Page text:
July 03, 2010
Variety is what makes my job interesting. I'd rather die than have to shoot this type of event day in and day out, but in the grand scheme of things, being part of the huge (useless, ridiculous, absurd) celebrity circus just adds to the variety of tasks a photojournalist is expected to do.
Some photographers specialize in celebrity photography (and do quite well). The only one respectably doing so in Canada described his skill has being able to both "be arrogant and suck-up in a single sentence". It's a fine line. One I'm trying to stay away from.
So it starts with the red carpet. These events always attract all kinds of wannabe photographers, working for themselves, for a shitty blog, or giving away pictures just to get a pass. For once, I found some of them to be useful:
About 50 to 100 "celebrities" will walk down the red carpet. 5 to 10 of them are actually important enough for us to need pictures, of which I know absolutely none.
They all look the same. Chatting to those fan / fake-photographers was actually really helpful as they knew almost everybody.
Now we tackled the event with 5 photographers. We had people posted on the red carpet, and later around the various stages. My assignment was to roam around, and find some pretty pictures; look for something different. My fellow photographers thought this was the best job, and I agreed.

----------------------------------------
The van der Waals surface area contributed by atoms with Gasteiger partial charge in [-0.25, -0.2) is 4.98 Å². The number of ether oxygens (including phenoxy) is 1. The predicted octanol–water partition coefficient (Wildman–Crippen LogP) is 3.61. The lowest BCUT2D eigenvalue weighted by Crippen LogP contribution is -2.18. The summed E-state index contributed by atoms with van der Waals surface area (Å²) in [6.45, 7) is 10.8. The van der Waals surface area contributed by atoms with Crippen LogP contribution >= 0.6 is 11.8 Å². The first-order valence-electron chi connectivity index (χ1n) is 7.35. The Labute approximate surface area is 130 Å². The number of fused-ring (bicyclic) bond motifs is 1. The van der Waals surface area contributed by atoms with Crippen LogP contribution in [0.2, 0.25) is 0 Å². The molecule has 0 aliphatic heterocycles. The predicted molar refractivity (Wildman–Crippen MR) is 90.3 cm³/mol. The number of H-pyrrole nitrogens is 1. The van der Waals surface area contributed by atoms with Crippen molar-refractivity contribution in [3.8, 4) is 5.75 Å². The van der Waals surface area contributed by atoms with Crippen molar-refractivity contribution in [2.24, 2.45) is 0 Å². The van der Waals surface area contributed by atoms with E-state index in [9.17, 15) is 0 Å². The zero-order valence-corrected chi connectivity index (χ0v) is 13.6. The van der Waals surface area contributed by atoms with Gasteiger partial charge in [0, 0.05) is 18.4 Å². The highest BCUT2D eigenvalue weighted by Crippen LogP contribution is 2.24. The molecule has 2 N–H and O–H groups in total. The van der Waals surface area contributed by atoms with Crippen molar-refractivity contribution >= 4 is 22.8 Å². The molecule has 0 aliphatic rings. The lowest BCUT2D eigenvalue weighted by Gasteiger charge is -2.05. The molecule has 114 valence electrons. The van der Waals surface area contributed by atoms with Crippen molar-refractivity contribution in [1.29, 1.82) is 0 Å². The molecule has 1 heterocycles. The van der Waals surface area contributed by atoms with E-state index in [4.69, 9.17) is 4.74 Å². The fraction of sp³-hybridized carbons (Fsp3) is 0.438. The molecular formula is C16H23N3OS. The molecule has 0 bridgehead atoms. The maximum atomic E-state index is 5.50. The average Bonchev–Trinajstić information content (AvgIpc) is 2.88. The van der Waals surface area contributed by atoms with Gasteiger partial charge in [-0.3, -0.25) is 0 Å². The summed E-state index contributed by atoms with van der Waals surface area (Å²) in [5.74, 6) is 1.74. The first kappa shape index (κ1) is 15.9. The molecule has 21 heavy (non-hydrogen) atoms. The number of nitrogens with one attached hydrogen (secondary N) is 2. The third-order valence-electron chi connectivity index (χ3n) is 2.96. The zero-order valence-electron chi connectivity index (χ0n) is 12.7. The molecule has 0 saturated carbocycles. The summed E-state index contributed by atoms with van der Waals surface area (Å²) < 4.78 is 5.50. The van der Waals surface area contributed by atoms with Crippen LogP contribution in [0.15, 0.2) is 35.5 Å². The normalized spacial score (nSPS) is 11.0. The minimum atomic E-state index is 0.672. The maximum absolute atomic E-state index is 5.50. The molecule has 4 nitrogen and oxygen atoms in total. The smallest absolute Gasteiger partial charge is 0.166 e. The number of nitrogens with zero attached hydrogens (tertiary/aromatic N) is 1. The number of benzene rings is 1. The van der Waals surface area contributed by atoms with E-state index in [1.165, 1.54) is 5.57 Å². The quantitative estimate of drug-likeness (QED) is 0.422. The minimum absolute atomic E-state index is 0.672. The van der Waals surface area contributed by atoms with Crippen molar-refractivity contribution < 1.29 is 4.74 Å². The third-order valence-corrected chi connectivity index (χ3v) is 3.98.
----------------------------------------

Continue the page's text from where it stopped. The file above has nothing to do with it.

Until I met the PR people. (I so hate them; beware the short lady with the clipboard and headset...)
I was herded back into a photo pit (in which we already had a shooter) and told this was the only place I could take pictures. I'd have to try and make something different, from the same spot everybody else is in... The first picture of this post is an example of what I was supposed to do, it was taken just before I got yelled at and taken back to the dedicated photo spots (for the second time of the night).
These PR people, whose job it is for us to make them and their event look as good as possible, do so by restraining us as much as they can. Think about it for a second, I simply wanted to wander around in the crowd.